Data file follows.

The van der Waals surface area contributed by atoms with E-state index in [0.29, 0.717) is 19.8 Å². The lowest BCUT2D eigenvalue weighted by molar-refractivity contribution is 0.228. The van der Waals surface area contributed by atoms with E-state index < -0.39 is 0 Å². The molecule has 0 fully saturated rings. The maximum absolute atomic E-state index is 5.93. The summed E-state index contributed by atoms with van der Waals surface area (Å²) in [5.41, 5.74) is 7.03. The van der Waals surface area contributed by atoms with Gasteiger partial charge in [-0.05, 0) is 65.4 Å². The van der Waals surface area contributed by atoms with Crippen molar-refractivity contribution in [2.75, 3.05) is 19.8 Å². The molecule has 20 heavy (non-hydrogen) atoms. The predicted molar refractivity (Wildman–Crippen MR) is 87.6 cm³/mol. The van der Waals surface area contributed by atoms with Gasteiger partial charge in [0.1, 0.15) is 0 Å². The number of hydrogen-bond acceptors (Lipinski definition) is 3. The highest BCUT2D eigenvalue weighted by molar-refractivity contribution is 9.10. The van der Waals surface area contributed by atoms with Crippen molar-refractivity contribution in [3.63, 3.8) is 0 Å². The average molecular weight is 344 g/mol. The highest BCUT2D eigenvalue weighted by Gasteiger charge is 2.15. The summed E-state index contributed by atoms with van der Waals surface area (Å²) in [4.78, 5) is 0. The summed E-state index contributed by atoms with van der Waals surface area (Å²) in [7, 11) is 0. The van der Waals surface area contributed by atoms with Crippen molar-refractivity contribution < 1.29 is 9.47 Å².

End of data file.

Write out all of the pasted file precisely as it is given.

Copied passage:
The van der Waals surface area contributed by atoms with E-state index in [0.29, 0.717) is 19.8 Å². The lowest BCUT2D eigenvalue weighted by molar-refractivity contribution is 0.228. The van der Waals surface area contributed by atoms with E-state index < -0.39 is 0 Å². The molecule has 0 fully saturated rings. The maximum absolute atomic E-state index is 5.93. The summed E-state index contributed by atoms with van der Waals surface area (Å²) in [5.41, 5.74) is 7.03. The van der Waals surface area contributed by atoms with Gasteiger partial charge in [-0.05, 0) is 65.4 Å². The van der Waals surface area contributed by atoms with Crippen molar-refractivity contribution in [2.75, 3.05) is 19.8 Å². The molecule has 20 heavy (non-hydrogen) atoms. The predicted molar refractivity (Wildman–Crippen MR) is 87.6 cm³/mol. The van der Waals surface area contributed by atoms with Gasteiger partial charge in [0.1, 0.15) is 0 Å². The number of hydrogen-bond acceptors (Lipinski definition) is 3. The highest BCUT2D eigenvalue weighted by molar-refractivity contribution is 9.10. The van der Waals surface area contributed by atoms with Crippen molar-refractivity contribution in [3.63, 3.8) is 0 Å². The average molecular weight is 344 g/mol. The highest BCUT2D eigenvalue weighted by Gasteiger charge is 2.15. The summed E-state index contributed by atoms with van der Waals surface area (Å²) in [4.78, 5) is 0. The summed E-state index contributed by atoms with van der Waals surface area (Å²) in [7, 11) is 0. The van der Waals surface area contributed by atoms with Crippen molar-refractivity contribution < 1.29 is 9.47 Å².